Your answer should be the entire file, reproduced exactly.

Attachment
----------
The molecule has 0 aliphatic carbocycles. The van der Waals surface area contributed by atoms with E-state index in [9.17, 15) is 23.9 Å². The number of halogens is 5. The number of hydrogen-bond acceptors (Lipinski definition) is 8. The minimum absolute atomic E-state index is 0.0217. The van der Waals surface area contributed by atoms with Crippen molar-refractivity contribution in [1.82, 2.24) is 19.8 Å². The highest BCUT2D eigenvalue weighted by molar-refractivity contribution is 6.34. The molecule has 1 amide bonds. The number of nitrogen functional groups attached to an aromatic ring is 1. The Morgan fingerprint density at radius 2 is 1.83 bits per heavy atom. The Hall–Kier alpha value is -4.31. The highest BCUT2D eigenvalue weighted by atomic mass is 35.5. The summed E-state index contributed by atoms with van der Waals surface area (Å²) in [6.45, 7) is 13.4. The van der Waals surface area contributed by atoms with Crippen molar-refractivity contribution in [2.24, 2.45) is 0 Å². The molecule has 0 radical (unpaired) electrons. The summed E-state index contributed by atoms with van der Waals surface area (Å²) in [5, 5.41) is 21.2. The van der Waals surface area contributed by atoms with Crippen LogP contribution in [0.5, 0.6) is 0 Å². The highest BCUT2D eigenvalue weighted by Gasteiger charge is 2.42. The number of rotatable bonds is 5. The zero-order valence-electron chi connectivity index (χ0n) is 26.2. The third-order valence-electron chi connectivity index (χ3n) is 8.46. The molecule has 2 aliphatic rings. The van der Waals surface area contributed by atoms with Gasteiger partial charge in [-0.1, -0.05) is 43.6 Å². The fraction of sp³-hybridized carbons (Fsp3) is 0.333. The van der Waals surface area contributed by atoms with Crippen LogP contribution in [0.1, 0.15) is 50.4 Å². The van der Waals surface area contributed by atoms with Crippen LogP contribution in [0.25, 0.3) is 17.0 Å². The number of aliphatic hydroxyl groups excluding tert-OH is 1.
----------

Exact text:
The molecule has 0 aliphatic carbocycles. The van der Waals surface area contributed by atoms with E-state index in [9.17, 15) is 23.9 Å². The number of halogens is 5. The number of hydrogen-bond acceptors (Lipinski definition) is 8. The minimum absolute atomic E-state index is 0.0217. The van der Waals surface area contributed by atoms with Crippen molar-refractivity contribution in [1.82, 2.24) is 19.8 Å². The highest BCUT2D eigenvalue weighted by molar-refractivity contribution is 6.34. The molecule has 1 amide bonds. The number of nitrogen functional groups attached to an aromatic ring is 1. The Morgan fingerprint density at radius 2 is 1.83 bits per heavy atom. The Hall–Kier alpha value is -4.31. The highest BCUT2D eigenvalue weighted by atomic mass is 35.5. The summed E-state index contributed by atoms with van der Waals surface area (Å²) in [6.45, 7) is 13.4. The van der Waals surface area contributed by atoms with Crippen molar-refractivity contribution in [2.24, 2.45) is 0 Å². The molecule has 0 radical (unpaired) electrons. The summed E-state index contributed by atoms with van der Waals surface area (Å²) in [5, 5.41) is 21.2. The van der Waals surface area contributed by atoms with Crippen LogP contribution in [0.5, 0.6) is 0 Å². The highest BCUT2D eigenvalue weighted by Gasteiger charge is 2.42. The number of rotatable bonds is 5. The zero-order valence-electron chi connectivity index (χ0n) is 26.2. The third-order valence-electron chi connectivity index (χ3n) is 8.46. The molecule has 2 aliphatic rings. The van der Waals surface area contributed by atoms with Gasteiger partial charge in [-0.1, -0.05) is 43.6 Å². The fraction of sp³-hybridized carbons (Fsp3) is 0.333. The van der Waals surface area contributed by atoms with Crippen LogP contribution in [0.1, 0.15) is 50.4 Å². The van der Waals surface area contributed by atoms with Crippen LogP contribution in [0.25, 0.3) is 17.0 Å². The number of aliphatic hydroxyl groups excluding tert-OH is 1.